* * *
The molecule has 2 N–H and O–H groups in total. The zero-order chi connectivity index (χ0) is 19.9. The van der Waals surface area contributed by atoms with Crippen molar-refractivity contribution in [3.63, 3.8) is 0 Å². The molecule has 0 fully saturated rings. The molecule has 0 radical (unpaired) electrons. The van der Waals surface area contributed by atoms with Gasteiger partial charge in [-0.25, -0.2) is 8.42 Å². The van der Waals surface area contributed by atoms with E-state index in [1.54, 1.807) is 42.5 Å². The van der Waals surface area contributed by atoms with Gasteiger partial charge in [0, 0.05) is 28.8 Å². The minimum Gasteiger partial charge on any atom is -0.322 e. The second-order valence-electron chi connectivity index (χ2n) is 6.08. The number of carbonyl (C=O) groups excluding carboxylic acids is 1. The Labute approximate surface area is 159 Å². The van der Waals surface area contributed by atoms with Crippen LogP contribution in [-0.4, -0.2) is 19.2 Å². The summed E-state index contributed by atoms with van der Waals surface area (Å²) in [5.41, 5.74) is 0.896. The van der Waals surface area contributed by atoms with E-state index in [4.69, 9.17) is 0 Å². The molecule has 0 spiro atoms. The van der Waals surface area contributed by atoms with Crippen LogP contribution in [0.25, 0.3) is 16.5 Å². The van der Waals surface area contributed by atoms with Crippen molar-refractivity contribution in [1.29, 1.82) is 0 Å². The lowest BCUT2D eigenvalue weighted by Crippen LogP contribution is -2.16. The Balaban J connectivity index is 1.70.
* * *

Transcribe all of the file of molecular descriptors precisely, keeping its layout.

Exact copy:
The molecule has 2 N–H and O–H groups in total. The zero-order chi connectivity index (χ0) is 19.9. The van der Waals surface area contributed by atoms with Crippen molar-refractivity contribution in [3.63, 3.8) is 0 Å². The molecule has 0 fully saturated rings. The molecule has 0 radical (unpaired) electrons. The van der Waals surface area contributed by atoms with Gasteiger partial charge in [-0.25, -0.2) is 8.42 Å². The van der Waals surface area contributed by atoms with E-state index in [1.54, 1.807) is 42.5 Å². The van der Waals surface area contributed by atoms with Gasteiger partial charge in [0, 0.05) is 28.8 Å². The minimum Gasteiger partial charge on any atom is -0.322 e. The second-order valence-electron chi connectivity index (χ2n) is 6.08. The number of carbonyl (C=O) groups excluding carboxylic acids is 1. The Labute approximate surface area is 159 Å². The van der Waals surface area contributed by atoms with Crippen LogP contribution in [-0.4, -0.2) is 19.2 Å². The summed E-state index contributed by atoms with van der Waals surface area (Å²) in [5.41, 5.74) is 0.896. The van der Waals surface area contributed by atoms with E-state index in [4.69, 9.17) is 0 Å². The molecule has 0 spiro atoms. The van der Waals surface area contributed by atoms with Crippen LogP contribution in [0.25, 0.3) is 16.5 Å². The van der Waals surface area contributed by atoms with Crippen molar-refractivity contribution in [1.29, 1.82) is 0 Å². The lowest BCUT2D eigenvalue weighted by Crippen LogP contribution is -2.16. The Balaban J connectivity index is 1.70.